The calendula, an old, English-cottage-garden flower is a long-blooming addition to any modern garden. Its gold and orange flowers bloom from spring to fall on fairly drought- and heat-tolerant plants. Grow it for attracting pollinators and its sunny beauty in the garden, then save some blooms for fresh or dried floral arrangements; dried petals can be used in baking or teas. Calendula gets its common name, pot marigold, because the flower resembles a marigold, and has often been used in pots of soup or stew for both color and flavor.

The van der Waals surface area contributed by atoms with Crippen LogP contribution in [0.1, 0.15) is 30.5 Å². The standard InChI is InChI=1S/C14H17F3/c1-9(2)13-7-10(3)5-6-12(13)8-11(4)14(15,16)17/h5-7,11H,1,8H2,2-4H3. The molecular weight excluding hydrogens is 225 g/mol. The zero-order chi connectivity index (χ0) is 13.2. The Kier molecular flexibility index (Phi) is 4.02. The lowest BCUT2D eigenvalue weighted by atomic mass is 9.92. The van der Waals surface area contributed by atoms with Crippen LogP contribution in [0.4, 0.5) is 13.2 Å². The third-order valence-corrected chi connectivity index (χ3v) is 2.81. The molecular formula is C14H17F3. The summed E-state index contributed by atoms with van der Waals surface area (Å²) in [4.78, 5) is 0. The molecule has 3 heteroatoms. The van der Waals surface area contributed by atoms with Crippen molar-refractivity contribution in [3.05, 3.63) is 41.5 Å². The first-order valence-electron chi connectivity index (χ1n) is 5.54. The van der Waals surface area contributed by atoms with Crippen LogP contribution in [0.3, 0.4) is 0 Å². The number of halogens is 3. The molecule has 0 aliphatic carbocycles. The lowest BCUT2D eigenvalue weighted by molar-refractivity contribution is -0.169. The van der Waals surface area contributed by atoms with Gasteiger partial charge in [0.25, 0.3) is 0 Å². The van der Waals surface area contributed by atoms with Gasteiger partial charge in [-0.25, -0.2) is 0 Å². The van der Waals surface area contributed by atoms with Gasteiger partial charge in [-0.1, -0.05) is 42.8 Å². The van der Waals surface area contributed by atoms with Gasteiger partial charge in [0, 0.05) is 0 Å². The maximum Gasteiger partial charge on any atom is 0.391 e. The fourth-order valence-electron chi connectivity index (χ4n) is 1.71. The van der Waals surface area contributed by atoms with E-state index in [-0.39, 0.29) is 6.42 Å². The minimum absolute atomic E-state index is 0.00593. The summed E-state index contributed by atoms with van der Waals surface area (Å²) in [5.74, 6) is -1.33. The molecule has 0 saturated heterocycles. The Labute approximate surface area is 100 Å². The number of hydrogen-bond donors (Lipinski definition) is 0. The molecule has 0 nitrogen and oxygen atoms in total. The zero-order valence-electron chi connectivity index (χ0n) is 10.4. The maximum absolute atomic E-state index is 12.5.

Botanical Name: Calendula officinalis
Hardiness: Frost-tolerant annual; may reseed to come back following year.
Plant Dimensions: 12"–24" tall and wide
Variety Information: 2"–3" bright orange and yellow, double and semi-double daisy-like flowers.
Exposure: Full sun to part shade
Bloom Period: Spring to frost
Attributes: Attracts Pollinators, Cut Flower, Deer Resistant, Drought Tolerant, Edible Flower